The Independent Student Newspaper of St. John's University

The Torch

The Independent Student Newspaper of St. John's University

The Torch

The Independent Student Newspaper of St. John's University

The Torch

Green Day’s “Saviors:” A Recommencement of Protest Music in a Fresh Generation

On their new album, Green Day salutes their signature style of satirizing the country’s sociopolitics at a relevant time in history.
Photo Courtesy / YouTube Green Day

Green Day has never succumbed to the pressures of controversy. Over the past three decades, the pop-punk band has attracted the attention of the masses by putting their angst on display as raw energy and satire without regard or need for approval. In their newest record, “Saviors,” the musicians outline a personal agenda and curate a collection of tracks that reflect a reality that they’re repulsed by: living in the ‘20s.

Released on Jan. 19, “Saviors” stands as Green Day’s fourteenth album. With song titles such as “The American Dream is Killing Me,” it notably serves as an extension of their celebrated album “American Idiot;” the expressive and on occasion outspoken record that poked fun at the sociopolitical climate of the early 21st century.

To Green Day, the atmosphere of the present-day ‘20s bears striking similarities. In an attempt to evoke the era, the band has recommenced protest through politically charged anthems in multiple tracks on “Saviors.” 

With its attention-grabbing title, “The American Dream is Killing Me” is a straight shot at a traditionally praised ideology. Lyrically, the song addresses the harsh truths of modern-day socioeconomic situations; “people on the street,unemployed and obsolete,” while simultaneously engaging in sarcastic banter like, “my country under siege, on private property!” Through sardonic expression, the band criticizes the American Dream in today’s world — one they narrate to be similar to that of a nightmare as opposed to a vision of desired opportunities.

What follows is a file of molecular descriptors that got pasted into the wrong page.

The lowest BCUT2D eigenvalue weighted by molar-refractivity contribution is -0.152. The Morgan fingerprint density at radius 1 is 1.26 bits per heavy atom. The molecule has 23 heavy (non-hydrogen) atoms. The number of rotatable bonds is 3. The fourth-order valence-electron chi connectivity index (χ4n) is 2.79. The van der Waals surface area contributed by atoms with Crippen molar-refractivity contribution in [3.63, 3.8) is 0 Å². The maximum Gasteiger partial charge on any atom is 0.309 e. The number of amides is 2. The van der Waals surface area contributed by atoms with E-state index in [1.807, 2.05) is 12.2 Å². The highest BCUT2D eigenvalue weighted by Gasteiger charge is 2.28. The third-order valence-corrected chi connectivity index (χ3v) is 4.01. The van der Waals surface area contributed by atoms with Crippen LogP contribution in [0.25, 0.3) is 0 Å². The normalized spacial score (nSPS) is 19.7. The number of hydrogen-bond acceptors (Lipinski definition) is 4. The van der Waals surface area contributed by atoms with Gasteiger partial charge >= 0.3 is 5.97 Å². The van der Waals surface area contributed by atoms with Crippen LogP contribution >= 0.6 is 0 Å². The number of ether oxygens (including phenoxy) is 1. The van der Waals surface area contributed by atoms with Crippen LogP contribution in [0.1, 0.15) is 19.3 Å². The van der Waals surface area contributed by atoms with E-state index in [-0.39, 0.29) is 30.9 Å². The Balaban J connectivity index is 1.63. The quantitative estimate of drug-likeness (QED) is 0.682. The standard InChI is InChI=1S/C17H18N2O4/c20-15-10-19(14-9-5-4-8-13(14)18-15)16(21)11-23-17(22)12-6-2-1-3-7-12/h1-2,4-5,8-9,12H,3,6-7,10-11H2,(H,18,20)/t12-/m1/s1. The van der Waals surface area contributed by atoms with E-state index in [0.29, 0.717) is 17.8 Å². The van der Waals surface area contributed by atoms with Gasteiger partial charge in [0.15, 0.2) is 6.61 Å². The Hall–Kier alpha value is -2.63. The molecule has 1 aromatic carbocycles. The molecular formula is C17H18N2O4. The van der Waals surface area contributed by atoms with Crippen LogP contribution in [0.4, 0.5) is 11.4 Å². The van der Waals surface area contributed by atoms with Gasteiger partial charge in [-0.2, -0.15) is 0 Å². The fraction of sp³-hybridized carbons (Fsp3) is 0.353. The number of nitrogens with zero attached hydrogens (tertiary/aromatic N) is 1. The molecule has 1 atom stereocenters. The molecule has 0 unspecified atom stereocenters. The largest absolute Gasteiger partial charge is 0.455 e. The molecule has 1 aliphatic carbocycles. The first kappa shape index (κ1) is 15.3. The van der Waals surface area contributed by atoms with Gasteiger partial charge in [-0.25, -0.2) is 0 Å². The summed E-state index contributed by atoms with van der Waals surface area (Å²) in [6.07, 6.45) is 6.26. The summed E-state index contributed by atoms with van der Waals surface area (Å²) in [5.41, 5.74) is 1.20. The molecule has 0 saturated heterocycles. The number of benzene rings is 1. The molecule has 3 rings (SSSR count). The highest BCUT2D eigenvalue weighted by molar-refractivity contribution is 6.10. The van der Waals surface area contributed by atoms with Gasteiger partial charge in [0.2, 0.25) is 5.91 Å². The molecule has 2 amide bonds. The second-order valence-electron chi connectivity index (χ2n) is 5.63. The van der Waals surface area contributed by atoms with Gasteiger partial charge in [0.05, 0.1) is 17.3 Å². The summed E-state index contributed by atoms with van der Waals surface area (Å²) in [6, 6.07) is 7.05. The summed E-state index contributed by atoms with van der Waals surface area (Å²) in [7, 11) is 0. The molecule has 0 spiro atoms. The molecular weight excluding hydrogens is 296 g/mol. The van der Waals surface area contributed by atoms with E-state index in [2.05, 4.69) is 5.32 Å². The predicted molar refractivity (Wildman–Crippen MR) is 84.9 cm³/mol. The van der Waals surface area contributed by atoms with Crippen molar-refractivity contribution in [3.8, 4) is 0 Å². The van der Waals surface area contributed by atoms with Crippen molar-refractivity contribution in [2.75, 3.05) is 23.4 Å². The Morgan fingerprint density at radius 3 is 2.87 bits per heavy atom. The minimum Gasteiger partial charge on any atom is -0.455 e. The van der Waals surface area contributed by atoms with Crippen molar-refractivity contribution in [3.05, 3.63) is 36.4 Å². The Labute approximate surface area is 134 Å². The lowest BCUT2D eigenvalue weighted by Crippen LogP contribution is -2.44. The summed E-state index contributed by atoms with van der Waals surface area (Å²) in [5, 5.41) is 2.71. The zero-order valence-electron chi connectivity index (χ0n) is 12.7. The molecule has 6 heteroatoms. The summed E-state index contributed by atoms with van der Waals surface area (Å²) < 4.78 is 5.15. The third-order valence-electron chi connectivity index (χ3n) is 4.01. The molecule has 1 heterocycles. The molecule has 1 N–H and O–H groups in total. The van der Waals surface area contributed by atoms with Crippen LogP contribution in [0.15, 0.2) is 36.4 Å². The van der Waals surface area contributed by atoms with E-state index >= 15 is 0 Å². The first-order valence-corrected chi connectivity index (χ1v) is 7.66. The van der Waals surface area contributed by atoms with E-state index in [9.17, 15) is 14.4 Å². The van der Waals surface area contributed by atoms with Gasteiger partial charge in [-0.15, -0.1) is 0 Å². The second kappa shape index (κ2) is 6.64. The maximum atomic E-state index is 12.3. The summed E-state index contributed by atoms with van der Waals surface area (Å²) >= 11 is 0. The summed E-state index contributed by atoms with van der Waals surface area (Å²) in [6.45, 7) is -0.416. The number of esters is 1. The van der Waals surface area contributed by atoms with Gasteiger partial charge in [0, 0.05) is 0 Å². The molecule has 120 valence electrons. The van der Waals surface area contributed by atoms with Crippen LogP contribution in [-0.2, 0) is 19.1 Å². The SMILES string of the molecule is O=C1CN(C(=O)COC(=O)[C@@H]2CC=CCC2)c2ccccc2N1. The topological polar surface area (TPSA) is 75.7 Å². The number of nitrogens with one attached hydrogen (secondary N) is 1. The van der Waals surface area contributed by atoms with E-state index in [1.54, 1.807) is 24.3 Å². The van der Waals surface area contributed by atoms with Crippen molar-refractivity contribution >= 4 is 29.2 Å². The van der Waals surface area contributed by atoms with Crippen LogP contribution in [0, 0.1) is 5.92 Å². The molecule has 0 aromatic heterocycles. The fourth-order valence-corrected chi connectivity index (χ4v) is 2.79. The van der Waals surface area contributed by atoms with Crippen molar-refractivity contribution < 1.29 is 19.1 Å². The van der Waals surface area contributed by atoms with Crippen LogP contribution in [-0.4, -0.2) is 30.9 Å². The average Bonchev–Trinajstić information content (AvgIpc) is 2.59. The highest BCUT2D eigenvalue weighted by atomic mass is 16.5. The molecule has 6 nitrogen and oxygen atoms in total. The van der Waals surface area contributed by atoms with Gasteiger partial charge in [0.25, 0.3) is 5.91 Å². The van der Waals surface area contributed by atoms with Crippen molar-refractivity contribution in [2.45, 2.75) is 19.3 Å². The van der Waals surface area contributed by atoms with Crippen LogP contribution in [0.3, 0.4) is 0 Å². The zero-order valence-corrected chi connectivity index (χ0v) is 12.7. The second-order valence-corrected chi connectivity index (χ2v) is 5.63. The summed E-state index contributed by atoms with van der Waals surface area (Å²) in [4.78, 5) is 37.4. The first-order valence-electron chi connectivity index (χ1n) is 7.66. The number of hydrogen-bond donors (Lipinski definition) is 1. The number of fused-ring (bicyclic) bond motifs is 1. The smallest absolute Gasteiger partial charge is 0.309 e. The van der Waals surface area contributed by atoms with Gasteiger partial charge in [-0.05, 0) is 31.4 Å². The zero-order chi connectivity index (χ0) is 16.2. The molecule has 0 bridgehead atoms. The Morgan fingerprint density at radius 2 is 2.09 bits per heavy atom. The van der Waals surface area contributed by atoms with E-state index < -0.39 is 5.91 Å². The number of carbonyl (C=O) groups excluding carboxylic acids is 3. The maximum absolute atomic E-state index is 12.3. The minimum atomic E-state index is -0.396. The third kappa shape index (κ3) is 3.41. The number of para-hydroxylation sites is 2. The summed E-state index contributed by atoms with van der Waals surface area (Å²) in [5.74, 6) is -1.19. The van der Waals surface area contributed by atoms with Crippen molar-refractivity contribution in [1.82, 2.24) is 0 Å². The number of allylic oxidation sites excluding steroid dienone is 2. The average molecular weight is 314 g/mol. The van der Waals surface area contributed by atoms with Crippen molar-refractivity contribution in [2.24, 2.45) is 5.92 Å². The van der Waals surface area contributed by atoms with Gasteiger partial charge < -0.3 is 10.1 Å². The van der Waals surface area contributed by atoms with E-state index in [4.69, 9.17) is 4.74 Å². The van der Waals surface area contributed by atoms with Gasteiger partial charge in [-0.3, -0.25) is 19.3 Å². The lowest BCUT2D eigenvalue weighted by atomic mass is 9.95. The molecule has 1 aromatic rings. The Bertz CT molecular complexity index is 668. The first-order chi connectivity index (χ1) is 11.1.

In the track “Coma City,” listeners are encouraged to put their sensory skills to the test. The sounds — a mix of electric guitar riffs and thudding drums — imitate gunshots that craft the surreal state of the fictional city that is “under smokey skies.” 

The band intends to use imagery to help audience members paint a satirical portrait of a city in a state of chaos and lawlessness, perhaps alluding to the world they fear we’re headed towards. Considering the debate over the possession of firearms which thrives today, us spectators are called to “open our eyes” to the possibility of a destructive world, one they hint can become our reality if we don’t demand societal change. 

Spitting fire at an already existing flame, “Living in the ‘20s” is an anthemic extension of a recurring theme of protesting sociopolitical issues through sarcasm. The lyrics jump from “congratulations” to “condolences” for the masses of citizens who are “all together, and we’re livin’ in the ‘20s.” Even with the dominating nature of spirited satire, anger flies freely in this track as the lyrics are far from subtle but rather, reflect a shout. 

Lead singer Billie Joe Armstrong unhesitatingly addresses modern issues of violence in “Living in the ‘20s” through lyrics like “another shooting in the supermarket,” and criticizes the American public’s obsession with consumerism by preaching, “I spent my money on a bloody, soft target.” In his final words on the track, Armstrong repeats the line, “Ain’t that a kick in the head?” confronting society about the troubled state of the country in which they have crafted and consciously dwell. 

As revealed in “Saviors,” Green Day has stayed consistent with the art of timeliness. In the year 2024, the bandmates stand proud of their reflections and assertions as represented in the soundtrack and call on past and present generations to act for socio political reform in the way they know best — through pure, uncut rock and roll.

Leave a Comment
More to Discover

Comments (0)

We love comments and feedback, but we ask that you please be respectful in your responses.
All The Torch Picks Reader Picks Sort: Newest

Your email address will not be published. Required fields are marked *